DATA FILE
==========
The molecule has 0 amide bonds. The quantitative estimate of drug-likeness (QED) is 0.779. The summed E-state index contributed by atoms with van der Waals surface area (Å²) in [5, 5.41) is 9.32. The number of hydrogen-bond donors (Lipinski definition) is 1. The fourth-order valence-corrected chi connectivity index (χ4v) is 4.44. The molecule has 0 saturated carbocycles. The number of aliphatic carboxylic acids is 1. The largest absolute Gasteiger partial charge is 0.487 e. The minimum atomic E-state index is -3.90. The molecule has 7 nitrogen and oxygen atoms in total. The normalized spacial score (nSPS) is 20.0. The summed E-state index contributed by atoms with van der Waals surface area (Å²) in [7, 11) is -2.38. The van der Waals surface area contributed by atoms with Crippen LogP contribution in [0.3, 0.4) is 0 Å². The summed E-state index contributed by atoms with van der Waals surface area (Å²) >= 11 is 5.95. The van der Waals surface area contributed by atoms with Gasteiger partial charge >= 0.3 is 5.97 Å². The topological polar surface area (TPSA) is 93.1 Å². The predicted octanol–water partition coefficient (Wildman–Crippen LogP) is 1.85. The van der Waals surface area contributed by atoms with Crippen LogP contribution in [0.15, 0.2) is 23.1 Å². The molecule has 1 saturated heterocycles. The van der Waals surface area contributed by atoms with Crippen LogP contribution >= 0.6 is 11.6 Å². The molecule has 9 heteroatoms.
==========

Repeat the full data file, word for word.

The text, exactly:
The molecule has 0 amide bonds. The quantitative estimate of drug-likeness (QED) is 0.779. The summed E-state index contributed by atoms with van der Waals surface area (Å²) in [5, 5.41) is 9.32. The number of hydrogen-bond donors (Lipinski definition) is 1. The fourth-order valence-corrected chi connectivity index (χ4v) is 4.44. The molecule has 0 saturated carbocycles. The number of aliphatic carboxylic acids is 1. The largest absolute Gasteiger partial charge is 0.487 e. The minimum atomic E-state index is -3.90. The molecule has 7 nitrogen and oxygen atoms in total. The normalized spacial score (nSPS) is 20.0. The summed E-state index contributed by atoms with van der Waals surface area (Å²) in [7, 11) is -2.38. The van der Waals surface area contributed by atoms with Crippen LogP contribution in [0.3, 0.4) is 0 Å². The summed E-state index contributed by atoms with van der Waals surface area (Å²) >= 11 is 5.95. The van der Waals surface area contributed by atoms with Gasteiger partial charge >= 0.3 is 5.97 Å². The topological polar surface area (TPSA) is 93.1 Å². The predicted octanol–water partition coefficient (Wildman–Crippen LogP) is 1.85. The van der Waals surface area contributed by atoms with Crippen LogP contribution in [0.15, 0.2) is 23.1 Å². The molecule has 1 saturated heterocycles. The van der Waals surface area contributed by atoms with Crippen LogP contribution >= 0.6 is 11.6 Å². The molecule has 9 heteroatoms.